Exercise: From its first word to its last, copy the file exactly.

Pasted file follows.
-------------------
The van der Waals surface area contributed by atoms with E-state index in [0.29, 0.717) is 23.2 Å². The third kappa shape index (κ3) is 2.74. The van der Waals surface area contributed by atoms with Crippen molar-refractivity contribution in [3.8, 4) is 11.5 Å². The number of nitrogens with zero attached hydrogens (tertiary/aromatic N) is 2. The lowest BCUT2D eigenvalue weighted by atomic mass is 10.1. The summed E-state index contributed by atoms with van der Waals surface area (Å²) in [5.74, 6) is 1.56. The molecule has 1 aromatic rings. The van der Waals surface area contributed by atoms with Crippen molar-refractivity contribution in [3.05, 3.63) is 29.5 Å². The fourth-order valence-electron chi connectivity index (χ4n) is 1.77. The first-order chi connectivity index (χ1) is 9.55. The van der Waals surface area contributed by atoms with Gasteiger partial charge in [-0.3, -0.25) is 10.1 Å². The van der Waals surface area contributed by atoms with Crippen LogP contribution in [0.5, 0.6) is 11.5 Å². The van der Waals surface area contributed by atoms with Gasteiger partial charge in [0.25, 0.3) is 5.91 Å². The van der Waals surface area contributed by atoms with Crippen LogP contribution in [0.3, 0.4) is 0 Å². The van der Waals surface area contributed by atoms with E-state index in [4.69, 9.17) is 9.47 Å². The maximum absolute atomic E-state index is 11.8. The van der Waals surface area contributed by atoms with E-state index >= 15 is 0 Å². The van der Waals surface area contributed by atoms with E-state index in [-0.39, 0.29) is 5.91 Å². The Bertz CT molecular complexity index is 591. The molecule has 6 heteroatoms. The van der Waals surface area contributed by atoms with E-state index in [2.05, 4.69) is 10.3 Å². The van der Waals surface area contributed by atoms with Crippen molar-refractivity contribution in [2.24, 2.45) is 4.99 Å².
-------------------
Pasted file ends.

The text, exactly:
The van der Waals surface area contributed by atoms with E-state index in [0.29, 0.717) is 23.2 Å². The third kappa shape index (κ3) is 2.74. The van der Waals surface area contributed by atoms with Crippen molar-refractivity contribution in [3.8, 4) is 11.5 Å². The number of nitrogens with zero attached hydrogens (tertiary/aromatic N) is 2. The lowest BCUT2D eigenvalue weighted by atomic mass is 10.1. The summed E-state index contributed by atoms with van der Waals surface area (Å²) in [5.74, 6) is 1.56. The molecule has 1 aromatic rings. The van der Waals surface area contributed by atoms with Crippen molar-refractivity contribution in [3.05, 3.63) is 29.5 Å². The fourth-order valence-electron chi connectivity index (χ4n) is 1.77. The first-order chi connectivity index (χ1) is 9.55. The van der Waals surface area contributed by atoms with Gasteiger partial charge in [-0.3, -0.25) is 10.1 Å². The van der Waals surface area contributed by atoms with Crippen LogP contribution in [0.5, 0.6) is 11.5 Å². The van der Waals surface area contributed by atoms with Gasteiger partial charge in [0.25, 0.3) is 5.91 Å². The van der Waals surface area contributed by atoms with Crippen LogP contribution in [0.3, 0.4) is 0 Å². The van der Waals surface area contributed by atoms with E-state index in [4.69, 9.17) is 9.47 Å². The maximum absolute atomic E-state index is 11.8. The van der Waals surface area contributed by atoms with E-state index >= 15 is 0 Å². The van der Waals surface area contributed by atoms with E-state index in [-0.39, 0.29) is 5.91 Å². The Bertz CT molecular complexity index is 591. The molecule has 6 heteroatoms. The van der Waals surface area contributed by atoms with E-state index in [2.05, 4.69) is 10.3 Å². The van der Waals surface area contributed by atoms with Crippen molar-refractivity contribution in [2.24, 2.45) is 4.99 Å².